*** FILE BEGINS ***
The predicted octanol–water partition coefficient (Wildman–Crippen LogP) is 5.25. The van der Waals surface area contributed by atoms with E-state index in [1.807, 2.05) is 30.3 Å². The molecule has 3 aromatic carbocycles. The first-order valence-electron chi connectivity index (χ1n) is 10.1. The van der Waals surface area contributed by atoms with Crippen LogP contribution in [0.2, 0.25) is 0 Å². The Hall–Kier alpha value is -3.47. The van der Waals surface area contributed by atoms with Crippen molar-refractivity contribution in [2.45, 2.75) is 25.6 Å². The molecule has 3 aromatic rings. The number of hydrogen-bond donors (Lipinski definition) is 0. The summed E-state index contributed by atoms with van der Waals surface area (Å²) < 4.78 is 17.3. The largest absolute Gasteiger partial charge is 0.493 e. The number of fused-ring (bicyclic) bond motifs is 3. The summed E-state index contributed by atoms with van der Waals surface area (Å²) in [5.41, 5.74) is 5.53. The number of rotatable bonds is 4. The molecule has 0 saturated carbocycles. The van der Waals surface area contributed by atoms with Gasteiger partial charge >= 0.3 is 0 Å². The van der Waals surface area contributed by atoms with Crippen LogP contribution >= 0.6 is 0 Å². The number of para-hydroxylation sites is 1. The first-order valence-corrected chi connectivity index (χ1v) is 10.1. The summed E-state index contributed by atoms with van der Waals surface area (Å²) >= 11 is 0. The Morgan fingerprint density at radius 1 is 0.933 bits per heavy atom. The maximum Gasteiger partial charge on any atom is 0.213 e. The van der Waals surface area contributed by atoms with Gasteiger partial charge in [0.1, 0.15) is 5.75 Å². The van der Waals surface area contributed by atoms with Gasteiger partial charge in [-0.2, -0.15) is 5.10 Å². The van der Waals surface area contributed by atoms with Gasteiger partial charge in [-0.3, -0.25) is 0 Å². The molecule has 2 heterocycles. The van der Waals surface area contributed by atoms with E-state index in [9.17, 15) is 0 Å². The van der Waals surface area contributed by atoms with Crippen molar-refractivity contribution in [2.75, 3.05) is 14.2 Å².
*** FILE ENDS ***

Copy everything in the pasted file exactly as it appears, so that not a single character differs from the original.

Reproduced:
The predicted octanol–water partition coefficient (Wildman–Crippen LogP) is 5.25. The van der Waals surface area contributed by atoms with E-state index in [1.807, 2.05) is 30.3 Å². The molecule has 3 aromatic carbocycles. The first-order valence-electron chi connectivity index (χ1n) is 10.1. The van der Waals surface area contributed by atoms with Crippen LogP contribution in [0.2, 0.25) is 0 Å². The Hall–Kier alpha value is -3.47. The van der Waals surface area contributed by atoms with Crippen molar-refractivity contribution in [2.45, 2.75) is 25.6 Å². The molecule has 3 aromatic rings. The number of hydrogen-bond donors (Lipinski definition) is 0. The summed E-state index contributed by atoms with van der Waals surface area (Å²) < 4.78 is 17.3. The largest absolute Gasteiger partial charge is 0.493 e. The number of fused-ring (bicyclic) bond motifs is 3. The summed E-state index contributed by atoms with van der Waals surface area (Å²) in [5.41, 5.74) is 5.53. The number of rotatable bonds is 4. The molecule has 0 saturated carbocycles. The van der Waals surface area contributed by atoms with Gasteiger partial charge >= 0.3 is 0 Å². The van der Waals surface area contributed by atoms with Crippen LogP contribution >= 0.6 is 0 Å². The number of para-hydroxylation sites is 1. The first-order valence-corrected chi connectivity index (χ1v) is 10.1. The summed E-state index contributed by atoms with van der Waals surface area (Å²) >= 11 is 0. The Morgan fingerprint density at radius 1 is 0.933 bits per heavy atom. The maximum Gasteiger partial charge on any atom is 0.213 e. The van der Waals surface area contributed by atoms with Gasteiger partial charge in [0.1, 0.15) is 5.75 Å². The van der Waals surface area contributed by atoms with Gasteiger partial charge in [-0.2, -0.15) is 5.10 Å². The van der Waals surface area contributed by atoms with Gasteiger partial charge in [-0.3, -0.25) is 0 Å². The molecule has 2 heterocycles. The van der Waals surface area contributed by atoms with E-state index in [9.17, 15) is 0 Å². The van der Waals surface area contributed by atoms with Crippen molar-refractivity contribution in [2.75, 3.05) is 14.2 Å².